Psychosocial impacts of Covid-19 and ways to practise self-care

Nowadays, the novel coronavirus is causing widespread concerns, fear, and stress among people. Such reactions should be considered natural in such an uncertain situation. It is also natural that the virus is affecting the mental health of an individual, group, society, community, nation, and the whole world as well.

The outbreak of coronavirus disease (Covid-19) may be panic and stressful for the people. Various studies and research works have concluded that being quarantined for a long period of time may result in anxiety, stress, anger, sleep disturbance, feeling of isolation, and depression. Staying indoors while maintaining social distance is the only way to control the further spread of coronavirus now. But, it is also a reality that a different person reacts differently to such situations.

Different research projects in various countries have found that psychological effects of quarantine can burst into post-traumatic stress, a feeling of isolation, anger, fear, confusion, and depression, misuse of alcohol and substances among others. It is said that those people having weaker social relationships are 50% more likely to die over a given period in comparison to those with a more healthy relationship with strong connections. Staying alone seems to be as mortal as smoking 15 cigarettes a day.

That is why staying away from social connections, even for a short period, does not feel good and may result in emotional and cognitive disturbances. As much as possible, binding ourselves with the family rather than staying alone makes one happy, lively, and safe too. According to Julianne Holt-Lunstad, a psychology and neuroscience professor at Brigham Young University, “It’s this unpleasant condition that propels us to find out social connections just like hunger animate us to search for food”.

But, in this current pandemic situation, avoid face to face contact to save yourself from dangerous and direct effects. A healthy and nutritious diet should be taken to boost up the immune system to function properly with limited use of alcohol and sugar intake. Avoid smoking.

Meanwhile, most of the health care workers working in the frontline are facing stress because of long working hours, limited availability of personal protective equipment and the subsequent fear of the high risk of infection and exposure. Those health care workers may become apprehensive that they may suffer from the financial crises, and unemployment etc.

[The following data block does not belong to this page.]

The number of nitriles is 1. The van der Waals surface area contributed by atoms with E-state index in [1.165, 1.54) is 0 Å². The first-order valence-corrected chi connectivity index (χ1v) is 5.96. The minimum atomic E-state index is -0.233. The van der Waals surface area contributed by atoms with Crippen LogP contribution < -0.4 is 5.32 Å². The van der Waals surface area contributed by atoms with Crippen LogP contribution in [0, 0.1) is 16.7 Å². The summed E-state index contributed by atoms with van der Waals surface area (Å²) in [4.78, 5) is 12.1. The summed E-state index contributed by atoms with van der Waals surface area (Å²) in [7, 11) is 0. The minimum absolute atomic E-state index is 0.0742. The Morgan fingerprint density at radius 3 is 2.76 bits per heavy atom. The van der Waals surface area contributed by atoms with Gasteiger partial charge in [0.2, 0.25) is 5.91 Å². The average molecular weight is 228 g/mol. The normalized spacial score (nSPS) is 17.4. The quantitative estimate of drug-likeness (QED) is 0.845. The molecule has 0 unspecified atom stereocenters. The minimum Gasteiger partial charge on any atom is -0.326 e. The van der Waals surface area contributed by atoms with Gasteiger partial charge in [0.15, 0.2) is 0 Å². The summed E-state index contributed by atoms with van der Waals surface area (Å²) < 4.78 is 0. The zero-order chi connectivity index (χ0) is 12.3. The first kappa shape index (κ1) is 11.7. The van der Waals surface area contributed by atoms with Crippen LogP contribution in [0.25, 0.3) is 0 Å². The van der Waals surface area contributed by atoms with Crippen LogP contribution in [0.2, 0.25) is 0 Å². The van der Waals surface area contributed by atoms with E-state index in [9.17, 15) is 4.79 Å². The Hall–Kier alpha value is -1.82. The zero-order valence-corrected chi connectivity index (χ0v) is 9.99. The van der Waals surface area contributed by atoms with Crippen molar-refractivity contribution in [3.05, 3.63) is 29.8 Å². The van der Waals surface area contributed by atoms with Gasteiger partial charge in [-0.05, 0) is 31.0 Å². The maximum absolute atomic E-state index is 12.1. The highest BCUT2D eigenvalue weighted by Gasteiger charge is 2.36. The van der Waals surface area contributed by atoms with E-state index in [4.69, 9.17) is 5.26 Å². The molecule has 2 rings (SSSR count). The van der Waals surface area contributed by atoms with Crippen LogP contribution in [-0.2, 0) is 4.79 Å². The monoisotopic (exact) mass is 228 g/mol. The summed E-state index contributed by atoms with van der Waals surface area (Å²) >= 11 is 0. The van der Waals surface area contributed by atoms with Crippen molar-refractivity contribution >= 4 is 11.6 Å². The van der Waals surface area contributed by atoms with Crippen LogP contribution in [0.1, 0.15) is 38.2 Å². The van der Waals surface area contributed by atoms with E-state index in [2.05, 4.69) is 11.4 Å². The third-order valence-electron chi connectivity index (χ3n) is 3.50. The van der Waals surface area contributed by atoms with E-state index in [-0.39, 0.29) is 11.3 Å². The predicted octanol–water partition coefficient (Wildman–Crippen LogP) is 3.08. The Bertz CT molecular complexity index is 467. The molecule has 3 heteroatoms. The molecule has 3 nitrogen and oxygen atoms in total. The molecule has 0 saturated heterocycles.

Besides, other vulnerable groups of people like pregnant women, children and elderly people with disabilities should be kept in safe places allocating only fewer visitors, but they might find it lonely. Because of stigma and discrimination, people may become panic and prone to develop anxiety in the coming days.

To cope with such problems, here are a few tips that you can implement for an effective self-care in this critical situation:

Psychological first aid

  • De-stressing the person verbally by calming down
  • Relaxing them by maintaining a comfort zone
  • Giving attention to vulnerable people with co-morbid conditions
  • Avoiding talking about stressful situations
  • Providing and maintaining proper health with food, sanitation, and water among with basic needs
  • Repeated reassurance of safety, reinforcement of positive thoughts

Psychosocial counselling: People should ventilate their feelings and talk, share about other issues to relieve from stress. If you feel overwhelmed, seek help for professional support early.

Here are a few other tips to further maintain physical and psychological health

  • Exercise regularly.
  • Meditate as you wish.
  • Pay attention to personal care (take bath; use face masks, gloves, standard hand sanitiser; wash hands with soap and water, etc).
  • Social distancing is mandatory, but mental distancing is not.
  • Engage yourself in diversional activities (reading newspapers and books, listening to music, cooking food).
  • Learn something new to develop your skills or do something that makes you happy.
  • Think that you are not alone and share your feelings with family members, colleagues, and friends.
  • Be a role model for the children.
  • Admit that it is normal to be sad, stressed, panic, angry, and confused, during an outbreak period.
  • Limit your screen time: Using a phone for a long time can affect your mental health directly and indirectly and may develop sleep disturbances, and loss of appetite.

The author is a staff nurse at the Department of Psychiatry, Nepal Medical College Teaching Hospital.

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